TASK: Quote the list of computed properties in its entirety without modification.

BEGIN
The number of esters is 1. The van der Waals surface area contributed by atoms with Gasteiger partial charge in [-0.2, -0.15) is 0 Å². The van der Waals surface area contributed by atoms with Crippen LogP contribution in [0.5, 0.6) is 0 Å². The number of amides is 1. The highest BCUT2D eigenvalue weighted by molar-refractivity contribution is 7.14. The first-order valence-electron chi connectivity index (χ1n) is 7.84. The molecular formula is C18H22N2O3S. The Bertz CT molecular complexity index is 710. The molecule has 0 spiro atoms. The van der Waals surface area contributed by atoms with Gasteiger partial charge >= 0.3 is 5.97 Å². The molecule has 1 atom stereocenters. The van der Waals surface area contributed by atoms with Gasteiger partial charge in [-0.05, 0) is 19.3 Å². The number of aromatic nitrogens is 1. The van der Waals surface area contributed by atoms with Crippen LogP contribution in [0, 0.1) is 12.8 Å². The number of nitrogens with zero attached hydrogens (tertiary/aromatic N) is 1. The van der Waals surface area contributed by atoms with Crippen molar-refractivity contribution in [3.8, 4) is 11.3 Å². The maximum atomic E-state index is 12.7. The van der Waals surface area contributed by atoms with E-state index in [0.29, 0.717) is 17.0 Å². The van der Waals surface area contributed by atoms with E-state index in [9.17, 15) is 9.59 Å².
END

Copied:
The number of esters is 1. The van der Waals surface area contributed by atoms with Gasteiger partial charge in [-0.2, -0.15) is 0 Å². The van der Waals surface area contributed by atoms with Crippen LogP contribution in [0.5, 0.6) is 0 Å². The number of amides is 1. The highest BCUT2D eigenvalue weighted by molar-refractivity contribution is 7.14. The first-order valence-electron chi connectivity index (χ1n) is 7.84. The molecular formula is C18H22N2O3S. The Bertz CT molecular complexity index is 710. The molecule has 0 spiro atoms. The van der Waals surface area contributed by atoms with Gasteiger partial charge >= 0.3 is 5.97 Å². The molecule has 1 atom stereocenters. The van der Waals surface area contributed by atoms with Gasteiger partial charge in [-0.05, 0) is 19.3 Å². The number of aromatic nitrogens is 1. The van der Waals surface area contributed by atoms with Crippen LogP contribution in [0, 0.1) is 12.8 Å². The number of nitrogens with zero attached hydrogens (tertiary/aromatic N) is 1. The van der Waals surface area contributed by atoms with Crippen molar-refractivity contribution in [3.8, 4) is 11.3 Å². The maximum atomic E-state index is 12.7. The van der Waals surface area contributed by atoms with E-state index in [0.29, 0.717) is 17.0 Å². The van der Waals surface area contributed by atoms with E-state index in [9.17, 15) is 9.59 Å².